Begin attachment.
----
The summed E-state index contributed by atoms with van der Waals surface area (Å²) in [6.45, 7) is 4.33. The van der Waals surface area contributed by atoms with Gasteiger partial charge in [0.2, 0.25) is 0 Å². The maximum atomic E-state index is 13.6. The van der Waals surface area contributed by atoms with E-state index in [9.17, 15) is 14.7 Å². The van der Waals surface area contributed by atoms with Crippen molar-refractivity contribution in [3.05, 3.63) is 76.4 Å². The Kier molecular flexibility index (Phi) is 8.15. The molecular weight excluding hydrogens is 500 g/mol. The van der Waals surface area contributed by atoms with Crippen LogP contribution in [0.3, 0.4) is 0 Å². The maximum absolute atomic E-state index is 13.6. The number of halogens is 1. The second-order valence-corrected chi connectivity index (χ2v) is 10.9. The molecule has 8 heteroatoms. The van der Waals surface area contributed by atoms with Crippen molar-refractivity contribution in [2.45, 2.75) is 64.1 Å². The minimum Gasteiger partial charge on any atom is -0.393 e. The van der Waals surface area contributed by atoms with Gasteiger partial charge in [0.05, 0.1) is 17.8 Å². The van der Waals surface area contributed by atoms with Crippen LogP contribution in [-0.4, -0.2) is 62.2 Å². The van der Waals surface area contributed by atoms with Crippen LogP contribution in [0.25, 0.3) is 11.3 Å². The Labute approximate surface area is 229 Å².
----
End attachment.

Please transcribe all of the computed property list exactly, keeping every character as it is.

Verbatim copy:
The summed E-state index contributed by atoms with van der Waals surface area (Å²) in [6.45, 7) is 4.33. The van der Waals surface area contributed by atoms with Gasteiger partial charge in [0.2, 0.25) is 0 Å². The maximum atomic E-state index is 13.6. The van der Waals surface area contributed by atoms with E-state index in [9.17, 15) is 14.7 Å². The van der Waals surface area contributed by atoms with Crippen molar-refractivity contribution in [3.05, 3.63) is 76.4 Å². The Kier molecular flexibility index (Phi) is 8.15. The molecular weight excluding hydrogens is 500 g/mol. The van der Waals surface area contributed by atoms with Crippen LogP contribution in [0.3, 0.4) is 0 Å². The maximum absolute atomic E-state index is 13.6. The number of halogens is 1. The second-order valence-corrected chi connectivity index (χ2v) is 10.9. The molecule has 8 heteroatoms. The van der Waals surface area contributed by atoms with Crippen molar-refractivity contribution in [2.45, 2.75) is 64.1 Å². The minimum Gasteiger partial charge on any atom is -0.393 e. The van der Waals surface area contributed by atoms with Gasteiger partial charge in [0.05, 0.1) is 17.8 Å². The van der Waals surface area contributed by atoms with Crippen LogP contribution in [-0.4, -0.2) is 62.2 Å². The van der Waals surface area contributed by atoms with Crippen LogP contribution in [0.25, 0.3) is 11.3 Å². The Labute approximate surface area is 229 Å².